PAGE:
This is the first in a series of posts I’m planning on the making of Spot 12.
I first started imagining making a book when Asa was around six months old and we were out of the hospital. The whole experience was so bizarre I thought it would be good comics material, but I also felt it as a big black cloud of grief and trauma that hung over me. Caring for Asa was still extremely complicated and stressful, and I had no space or ability to focus on writing, so the first thing I did was talk onto a cassette tape. I said everything I could remember about those five months, all out of order. I didn’t remember the order of half of the events, it was total chaos. The day I finished making that recording was winter solstice of 2005 and Asa was almost one. I felt lighter, as if that black cloud had a new container.
My friend Susan Steudel worked as a court reporter offered to transcribe the tapes for me and some months later I began to organize the text into a narrative and later still began to draw. The process of writing worked to detangle my thoughts and feelings, rinsing them out like masses of dirty wool. Once I had a solid enough story, I organized it into chapters and pages and began drawing. Drawing made me revisit each event in detail, which was sometimes awful, but it served to comb and plait the wool, in a sense, into a tidy and manageable package that eventually became the book. The drawing took about six months. It was a labor intensive process that I squeezed into the cracks (including hours of insomnia) of the overwhelming care Asa required. It was a full-speed sprint that I collapsed at the end of. I’m pretty sure my right hand went into a coma.
My friend and fellow artist Scott Malin told me about the Xeric Foundation and the grants they for years awarded to artists to self-publish graphic novels, and also introduced me to his friend and comics partner Josue Menjivar. Josue became my comics mentor and took the book project under his wing, designing the book, co-designing the first cover, advising me at many points and spending hours dealing with my rookie mistakes. I was lucky enough to win one of the Xeric Grants of 2008 and in 2009 the book went to the printer.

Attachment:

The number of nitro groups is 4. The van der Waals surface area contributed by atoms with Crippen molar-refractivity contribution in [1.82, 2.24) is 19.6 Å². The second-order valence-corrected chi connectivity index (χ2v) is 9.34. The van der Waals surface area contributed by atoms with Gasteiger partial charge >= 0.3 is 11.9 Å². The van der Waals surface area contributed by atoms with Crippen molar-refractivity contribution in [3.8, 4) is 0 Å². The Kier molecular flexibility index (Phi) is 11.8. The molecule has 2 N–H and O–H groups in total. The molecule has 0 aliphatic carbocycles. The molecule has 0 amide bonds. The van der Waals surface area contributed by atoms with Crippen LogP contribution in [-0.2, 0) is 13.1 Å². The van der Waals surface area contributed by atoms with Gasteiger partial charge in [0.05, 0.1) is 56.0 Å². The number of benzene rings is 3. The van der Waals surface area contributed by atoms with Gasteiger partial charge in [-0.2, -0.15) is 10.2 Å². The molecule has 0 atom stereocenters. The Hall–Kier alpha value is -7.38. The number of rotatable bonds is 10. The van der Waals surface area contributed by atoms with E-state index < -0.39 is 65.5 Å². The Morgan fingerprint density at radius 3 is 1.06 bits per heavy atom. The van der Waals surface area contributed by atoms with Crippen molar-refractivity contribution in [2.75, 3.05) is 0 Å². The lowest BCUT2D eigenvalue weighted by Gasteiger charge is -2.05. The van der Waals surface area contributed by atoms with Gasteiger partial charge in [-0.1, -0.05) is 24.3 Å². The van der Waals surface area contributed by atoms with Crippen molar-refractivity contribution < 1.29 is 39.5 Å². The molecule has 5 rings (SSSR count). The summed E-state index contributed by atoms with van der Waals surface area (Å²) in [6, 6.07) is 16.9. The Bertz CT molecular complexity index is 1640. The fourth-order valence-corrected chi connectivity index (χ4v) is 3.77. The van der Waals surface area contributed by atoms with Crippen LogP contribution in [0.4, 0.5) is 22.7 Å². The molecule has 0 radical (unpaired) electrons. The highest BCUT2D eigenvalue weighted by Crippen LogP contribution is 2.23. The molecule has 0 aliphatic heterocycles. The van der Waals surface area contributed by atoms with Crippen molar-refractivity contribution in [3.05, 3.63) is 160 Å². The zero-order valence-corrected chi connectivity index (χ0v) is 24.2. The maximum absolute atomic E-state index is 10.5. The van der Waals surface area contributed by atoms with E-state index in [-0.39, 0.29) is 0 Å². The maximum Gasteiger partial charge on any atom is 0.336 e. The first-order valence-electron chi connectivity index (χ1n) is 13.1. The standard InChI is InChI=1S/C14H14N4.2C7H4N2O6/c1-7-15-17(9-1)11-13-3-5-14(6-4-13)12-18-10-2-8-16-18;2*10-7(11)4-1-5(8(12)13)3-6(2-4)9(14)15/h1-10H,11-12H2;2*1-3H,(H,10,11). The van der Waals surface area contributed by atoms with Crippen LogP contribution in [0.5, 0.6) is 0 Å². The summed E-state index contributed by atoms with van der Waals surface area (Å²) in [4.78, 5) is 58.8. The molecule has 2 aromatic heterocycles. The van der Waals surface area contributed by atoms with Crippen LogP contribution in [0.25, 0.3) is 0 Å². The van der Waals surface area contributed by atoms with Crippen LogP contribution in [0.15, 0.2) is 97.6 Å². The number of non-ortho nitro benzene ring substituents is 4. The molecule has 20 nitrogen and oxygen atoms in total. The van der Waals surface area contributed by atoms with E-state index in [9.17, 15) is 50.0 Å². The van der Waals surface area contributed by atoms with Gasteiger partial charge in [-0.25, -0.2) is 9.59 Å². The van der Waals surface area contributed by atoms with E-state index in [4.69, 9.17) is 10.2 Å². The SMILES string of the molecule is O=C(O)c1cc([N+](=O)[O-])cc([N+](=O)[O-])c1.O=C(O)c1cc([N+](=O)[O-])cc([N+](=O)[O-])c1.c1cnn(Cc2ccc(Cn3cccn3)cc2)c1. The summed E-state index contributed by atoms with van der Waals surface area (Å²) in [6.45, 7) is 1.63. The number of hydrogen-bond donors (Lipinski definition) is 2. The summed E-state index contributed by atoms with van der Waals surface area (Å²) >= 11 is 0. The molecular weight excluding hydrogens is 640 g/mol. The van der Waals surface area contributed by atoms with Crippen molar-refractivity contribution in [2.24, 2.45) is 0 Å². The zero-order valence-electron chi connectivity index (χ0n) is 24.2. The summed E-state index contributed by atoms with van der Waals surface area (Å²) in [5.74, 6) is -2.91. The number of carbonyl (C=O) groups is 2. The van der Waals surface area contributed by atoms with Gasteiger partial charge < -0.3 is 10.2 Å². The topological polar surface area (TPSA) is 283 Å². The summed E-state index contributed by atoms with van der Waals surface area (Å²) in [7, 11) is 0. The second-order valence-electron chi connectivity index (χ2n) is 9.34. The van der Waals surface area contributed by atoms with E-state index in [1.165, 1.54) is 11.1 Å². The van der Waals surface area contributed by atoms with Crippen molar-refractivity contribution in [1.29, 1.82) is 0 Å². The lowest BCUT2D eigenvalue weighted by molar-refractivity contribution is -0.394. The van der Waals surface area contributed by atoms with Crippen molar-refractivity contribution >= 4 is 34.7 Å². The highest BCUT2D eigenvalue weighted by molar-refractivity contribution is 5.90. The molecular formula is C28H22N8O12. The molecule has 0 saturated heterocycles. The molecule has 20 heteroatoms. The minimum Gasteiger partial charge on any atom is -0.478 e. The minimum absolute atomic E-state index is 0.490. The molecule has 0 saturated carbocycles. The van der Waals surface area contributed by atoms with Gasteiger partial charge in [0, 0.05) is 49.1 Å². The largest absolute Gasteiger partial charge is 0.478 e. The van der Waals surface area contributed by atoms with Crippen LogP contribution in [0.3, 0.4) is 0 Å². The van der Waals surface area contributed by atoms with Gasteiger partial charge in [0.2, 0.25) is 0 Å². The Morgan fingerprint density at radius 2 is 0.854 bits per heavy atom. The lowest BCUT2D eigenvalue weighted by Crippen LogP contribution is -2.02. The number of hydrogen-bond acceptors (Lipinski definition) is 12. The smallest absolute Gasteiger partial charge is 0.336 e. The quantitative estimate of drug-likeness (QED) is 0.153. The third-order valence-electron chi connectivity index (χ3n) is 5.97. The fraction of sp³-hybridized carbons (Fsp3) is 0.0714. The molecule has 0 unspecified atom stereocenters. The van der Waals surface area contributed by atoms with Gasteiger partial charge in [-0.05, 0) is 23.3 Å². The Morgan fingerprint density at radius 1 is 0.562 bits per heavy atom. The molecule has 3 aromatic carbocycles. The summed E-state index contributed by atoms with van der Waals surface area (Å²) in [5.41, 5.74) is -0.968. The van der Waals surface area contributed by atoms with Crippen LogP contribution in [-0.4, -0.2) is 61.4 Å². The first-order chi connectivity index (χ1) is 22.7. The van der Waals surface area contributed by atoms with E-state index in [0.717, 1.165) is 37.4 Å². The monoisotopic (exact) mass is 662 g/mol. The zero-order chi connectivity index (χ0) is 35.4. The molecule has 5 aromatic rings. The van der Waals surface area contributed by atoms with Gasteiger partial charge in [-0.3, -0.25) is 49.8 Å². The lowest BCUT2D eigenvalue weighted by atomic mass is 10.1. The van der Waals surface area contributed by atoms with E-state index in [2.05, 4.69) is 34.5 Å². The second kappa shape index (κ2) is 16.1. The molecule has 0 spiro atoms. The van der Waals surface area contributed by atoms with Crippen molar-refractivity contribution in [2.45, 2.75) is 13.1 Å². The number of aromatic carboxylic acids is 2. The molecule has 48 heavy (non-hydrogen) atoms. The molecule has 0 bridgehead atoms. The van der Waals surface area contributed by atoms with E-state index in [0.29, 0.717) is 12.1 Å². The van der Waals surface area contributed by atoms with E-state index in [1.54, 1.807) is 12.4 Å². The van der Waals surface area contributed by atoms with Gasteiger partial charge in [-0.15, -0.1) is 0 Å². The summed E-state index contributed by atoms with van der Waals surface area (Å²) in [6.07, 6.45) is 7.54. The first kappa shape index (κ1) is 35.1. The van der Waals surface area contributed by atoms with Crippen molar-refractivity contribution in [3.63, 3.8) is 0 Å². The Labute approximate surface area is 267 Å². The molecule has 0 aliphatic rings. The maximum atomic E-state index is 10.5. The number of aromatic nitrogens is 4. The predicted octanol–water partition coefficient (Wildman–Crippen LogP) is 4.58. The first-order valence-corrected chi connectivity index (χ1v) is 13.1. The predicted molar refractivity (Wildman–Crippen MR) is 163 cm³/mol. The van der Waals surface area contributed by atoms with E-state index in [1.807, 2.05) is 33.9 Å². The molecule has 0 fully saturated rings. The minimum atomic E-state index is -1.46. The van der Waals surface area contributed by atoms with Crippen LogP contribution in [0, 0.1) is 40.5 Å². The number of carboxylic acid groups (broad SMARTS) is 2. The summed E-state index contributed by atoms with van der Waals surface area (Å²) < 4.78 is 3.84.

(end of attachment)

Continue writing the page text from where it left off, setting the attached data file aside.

Spot 12 ~ Description
Spot 12 delivers the gritty details of a new mother and her newborn daughter, Asa, during a five-month stay in the Neonatal Intensive Care Unit in this visually gripping graphic memoir by Jenny Jaeckel. A routine prenatal exam reveals a dangerous problem, and Jaeckel and her husband find themselves thrust into a world of close calls, sleepless nights, and psychological crises. Surrounded by disagreements and family tensions, death, and questions of faith, Jaeckel struggles to maintain a positive frame of mind.
Against the antiseptic, mechanical reality of the NICU, the dedicated doctors and nurses are drawn as sympathetic and wry animal characters. Doctor Eyes and Nurse Gentlehands are two of the caring individuals who do all they can to save Baby Asa. At times Jaeckel and her husband battle feelings of helplessness and despair, but their determination, hope, insight, bravery, and connection ultimately helps keep their little girl alive.